Papers are being requested for this session that address and discusses the technical, scientific, environmental and functional aspects of 3-dimensional forward looking Navigation Sonar as a tool for scientific research and as a means to enhance the safety of ship navigation. An overview of products that are presently available in the commercial marketplace, their purpose, and the organizations and people who use them will be presented. Technical aspects of Navigation Sonar will be offered including capabilities, resolution, and accuracy as a precise instrument to display, document and record a realistic portrayal of the underwater environment. These attributes are essential when considering the potential of Navigation Sonar to contribute to ocean observations in near-real time and to the scientific study of the seabed in the littoral zone. Navigation Sonar can also play a vital role in increasing the safety of ship navigation by enhancing the situational awareness of mariners in detecting hazards that may exist ahead in their path. This is especially relevant today across most of the Arctic and many other remote areas of the globe that are poorly surveyed or not surveyed at all, and as new areas of the Arctic open to navigation where ships have rarely or never before ventured. Other potential uses include providing independently crowd-sourced swath data for bathymetry and hydrographic survey, exploring new routes of transit, avoidance of marine mammals, and the placement of aids to navigation and verifying they are watching properly. Case studies of major shipping accidents will also be discussed along with the manner in which Navigation Sonar, had it been available and in use, may possibly have aided in their prevention. Participants will gain insight into the technologies behind the sensor, explore its versatility in performing scientific and navigation tasks; and have the opportunity to raise questions, express thoughts and voice concerns regarding its use. Attendees include representatives of industry, academia and government. A panel made up of presenters in this session will participate in a Townhall Session (Part II), which will be convened following these presentations. Note: This session is focused solely on navigation sonar technologies and implementation, and will not conflict with the scheduled AK.10 Marine Safety and Security with Diminishing Ice session on the technical program.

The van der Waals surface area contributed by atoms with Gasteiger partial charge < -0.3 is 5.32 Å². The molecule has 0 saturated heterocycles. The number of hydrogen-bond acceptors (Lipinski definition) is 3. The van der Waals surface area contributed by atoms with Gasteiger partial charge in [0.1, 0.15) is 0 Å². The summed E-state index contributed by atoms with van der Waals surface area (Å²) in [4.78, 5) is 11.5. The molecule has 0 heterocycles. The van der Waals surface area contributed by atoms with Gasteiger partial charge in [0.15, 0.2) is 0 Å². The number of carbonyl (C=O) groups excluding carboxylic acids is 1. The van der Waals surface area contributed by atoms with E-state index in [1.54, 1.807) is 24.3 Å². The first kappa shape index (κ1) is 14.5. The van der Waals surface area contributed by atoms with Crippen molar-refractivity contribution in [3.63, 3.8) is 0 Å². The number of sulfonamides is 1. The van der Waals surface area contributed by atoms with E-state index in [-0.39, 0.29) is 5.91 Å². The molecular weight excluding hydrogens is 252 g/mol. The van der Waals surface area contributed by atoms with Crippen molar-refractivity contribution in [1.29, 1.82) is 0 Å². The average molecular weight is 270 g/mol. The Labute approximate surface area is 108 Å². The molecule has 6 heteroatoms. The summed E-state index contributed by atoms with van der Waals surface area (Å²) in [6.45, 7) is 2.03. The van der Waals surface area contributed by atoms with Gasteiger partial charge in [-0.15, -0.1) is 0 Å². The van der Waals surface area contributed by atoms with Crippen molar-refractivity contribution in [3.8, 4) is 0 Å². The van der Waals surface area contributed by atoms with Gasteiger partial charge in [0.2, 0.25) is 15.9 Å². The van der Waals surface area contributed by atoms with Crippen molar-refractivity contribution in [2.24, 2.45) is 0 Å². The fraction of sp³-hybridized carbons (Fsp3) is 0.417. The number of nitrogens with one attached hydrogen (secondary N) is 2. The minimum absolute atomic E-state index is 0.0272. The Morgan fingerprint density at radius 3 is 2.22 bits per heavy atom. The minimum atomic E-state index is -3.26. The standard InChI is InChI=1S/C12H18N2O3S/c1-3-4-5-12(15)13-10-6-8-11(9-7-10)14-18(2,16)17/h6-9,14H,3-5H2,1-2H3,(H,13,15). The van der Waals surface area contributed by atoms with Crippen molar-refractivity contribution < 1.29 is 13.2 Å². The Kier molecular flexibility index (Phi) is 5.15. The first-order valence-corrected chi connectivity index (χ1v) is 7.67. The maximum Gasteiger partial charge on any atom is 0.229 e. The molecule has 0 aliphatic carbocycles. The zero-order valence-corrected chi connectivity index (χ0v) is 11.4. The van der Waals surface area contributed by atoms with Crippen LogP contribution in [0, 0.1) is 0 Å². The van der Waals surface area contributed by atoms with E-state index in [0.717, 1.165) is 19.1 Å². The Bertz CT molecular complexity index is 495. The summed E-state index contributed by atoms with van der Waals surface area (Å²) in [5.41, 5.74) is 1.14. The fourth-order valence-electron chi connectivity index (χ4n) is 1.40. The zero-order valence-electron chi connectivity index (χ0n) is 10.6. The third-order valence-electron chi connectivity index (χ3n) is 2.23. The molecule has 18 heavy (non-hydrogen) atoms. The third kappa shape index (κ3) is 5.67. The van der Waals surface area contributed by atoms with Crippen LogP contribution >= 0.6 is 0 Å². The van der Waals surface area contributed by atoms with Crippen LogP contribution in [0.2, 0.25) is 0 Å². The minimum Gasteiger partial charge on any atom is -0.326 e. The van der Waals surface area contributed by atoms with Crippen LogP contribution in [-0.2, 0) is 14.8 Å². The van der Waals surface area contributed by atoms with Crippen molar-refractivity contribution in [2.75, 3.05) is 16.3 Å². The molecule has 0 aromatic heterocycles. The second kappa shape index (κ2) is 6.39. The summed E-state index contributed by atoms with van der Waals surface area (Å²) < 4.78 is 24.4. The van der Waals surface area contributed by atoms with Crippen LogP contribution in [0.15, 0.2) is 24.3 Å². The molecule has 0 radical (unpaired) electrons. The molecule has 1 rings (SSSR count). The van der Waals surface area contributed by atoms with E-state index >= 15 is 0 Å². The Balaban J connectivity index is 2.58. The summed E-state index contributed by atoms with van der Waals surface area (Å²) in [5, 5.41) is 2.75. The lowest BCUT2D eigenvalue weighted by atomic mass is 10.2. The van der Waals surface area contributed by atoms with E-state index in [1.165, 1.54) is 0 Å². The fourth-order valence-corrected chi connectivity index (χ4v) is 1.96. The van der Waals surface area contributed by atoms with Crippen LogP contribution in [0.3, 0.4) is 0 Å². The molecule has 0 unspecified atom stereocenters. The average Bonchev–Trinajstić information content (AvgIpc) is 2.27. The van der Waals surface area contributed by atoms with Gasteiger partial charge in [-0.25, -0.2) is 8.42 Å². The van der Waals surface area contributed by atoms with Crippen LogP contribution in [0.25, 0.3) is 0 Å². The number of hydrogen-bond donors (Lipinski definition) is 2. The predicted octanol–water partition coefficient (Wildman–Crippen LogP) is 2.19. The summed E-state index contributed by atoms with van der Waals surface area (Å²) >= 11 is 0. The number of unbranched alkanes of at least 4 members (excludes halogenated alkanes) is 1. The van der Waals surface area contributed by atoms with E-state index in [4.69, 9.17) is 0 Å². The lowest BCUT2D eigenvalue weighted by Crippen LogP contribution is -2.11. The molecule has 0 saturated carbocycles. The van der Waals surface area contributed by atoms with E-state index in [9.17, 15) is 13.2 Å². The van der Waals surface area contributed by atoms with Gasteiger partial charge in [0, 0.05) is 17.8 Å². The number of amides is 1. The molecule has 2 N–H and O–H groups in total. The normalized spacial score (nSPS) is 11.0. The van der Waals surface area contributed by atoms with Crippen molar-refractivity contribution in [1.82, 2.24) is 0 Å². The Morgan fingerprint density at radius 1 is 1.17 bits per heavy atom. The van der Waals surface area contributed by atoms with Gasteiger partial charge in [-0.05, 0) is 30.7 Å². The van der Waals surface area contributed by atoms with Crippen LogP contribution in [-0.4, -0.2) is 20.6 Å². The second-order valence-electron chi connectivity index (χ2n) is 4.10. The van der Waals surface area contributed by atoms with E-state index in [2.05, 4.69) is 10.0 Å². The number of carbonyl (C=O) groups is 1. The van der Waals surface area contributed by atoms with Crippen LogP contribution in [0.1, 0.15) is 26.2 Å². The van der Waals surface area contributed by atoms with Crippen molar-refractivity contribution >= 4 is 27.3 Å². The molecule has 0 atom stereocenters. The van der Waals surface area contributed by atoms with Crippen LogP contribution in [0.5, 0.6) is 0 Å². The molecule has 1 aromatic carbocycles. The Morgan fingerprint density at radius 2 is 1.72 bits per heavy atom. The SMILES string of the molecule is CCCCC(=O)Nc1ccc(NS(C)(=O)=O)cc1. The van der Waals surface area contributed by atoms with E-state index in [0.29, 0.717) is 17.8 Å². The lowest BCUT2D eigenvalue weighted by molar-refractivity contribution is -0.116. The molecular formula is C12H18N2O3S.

OCEANS Conference Core Topics

The Conference Core Topics can be used for presentations which are coupled with the Special Topics above, or may be presented independent of the special topics.


1.1 Sonar and transducers
1.2 Calibration of acoustic systems and metrology
1.3 Sound propagation and scattering
1.4 Acoustical oceanography
1.5 Geoacoustic inversion
1.6 Bioacoustics
1.6 Seismo-acoustics
1.8 Ocean noise
1.9 Signal coherence and fluctuation


2.1 Sonar signal processing
2.2 Array signal processing and array design
2.3 Model-based signal processing techniques
2.4 Vector sensor processing
2.5 Synthetic aperture (active and passive)
2.6 Classification and pattern recognition (parametric and non-parametric)
2.7 Sonar imaging
2.8 Acoustic telemetry and communication
2.9 Biologically inspired processing


3.1 Automatic control
3.2 Current measurement technology
3.3 Oceanographic instrumentation and sensors
3.4 Systems and observatories
3.5 Buoy technology
3.6 Cables and connectors
3.7 Marine geodetic information systems


4.1 Air / sea interaction
4.2 Lidar
4.3 Passive observing sensors
4.4 Coastal radars
4.5 Ocean color and hyperspectral measurements
4.6 Airborne and satellite radar and SAR
4.7 Operational observation
4.8 Sensor synergy
4.9 Space systems


5.1 Access, custody, and retrieval of data
5.2 Data visualization
5.3 Numerical modeling and simulation
5.4 Marine GIS and data fusion
5.5 Information management
5.6 Data assimilation


6.1 Oceanography: physical, geological, chemical, biological
6.2 Marine geology and geophysics
6.3 Hydrography / seafloor mapping / geodesy
6.4 Hydrodynamics
6.5 Marine life and ecosystems
6.6 Meteorology
6.7 Pollution monitoring
6.8 Mineral resources


7.1 Imaging and vision
7.2 Beam propagation
7.3 Optical sensors and adaptive optics
7.4 Marine optics technology and instrumentation
7.5 Holography and 3D imaging
7.6 Optical communication
7.7 E-M sensing


8.1 Coastal zone management
8.2 Ocean economic potential
8.3 Marine law and policy
8.4 International issues
8.5 Marine safety and security
8.6 Law of the Sea and UNCLOS
8.7 Ocean resources
8.8 Marine education and outreach
8.9 Marine archaeology


9.1 Ocean energy
9.2 Ropes and tension members
9.3 Offshore structures
9.4 Marine materials science
9.5 Marine salvage
9.6 Diving
9.7 Pollution clean-up and pollution remediation
9.8 Deepwater development technology
9.9 Seafloor engineering
9.10 Ocean exploration


10.1 Vehicle design
10.2 Vehicle navigation
10.3 Vehicle performance
10.4 Autonomous underwater vehicles
10.5 Manned underwater vehicles
10.6 Remotely operated vehicles
10.7 Dynamic positioning
10.8 Moorings, rigging, and anchors
10.9 Naval architecture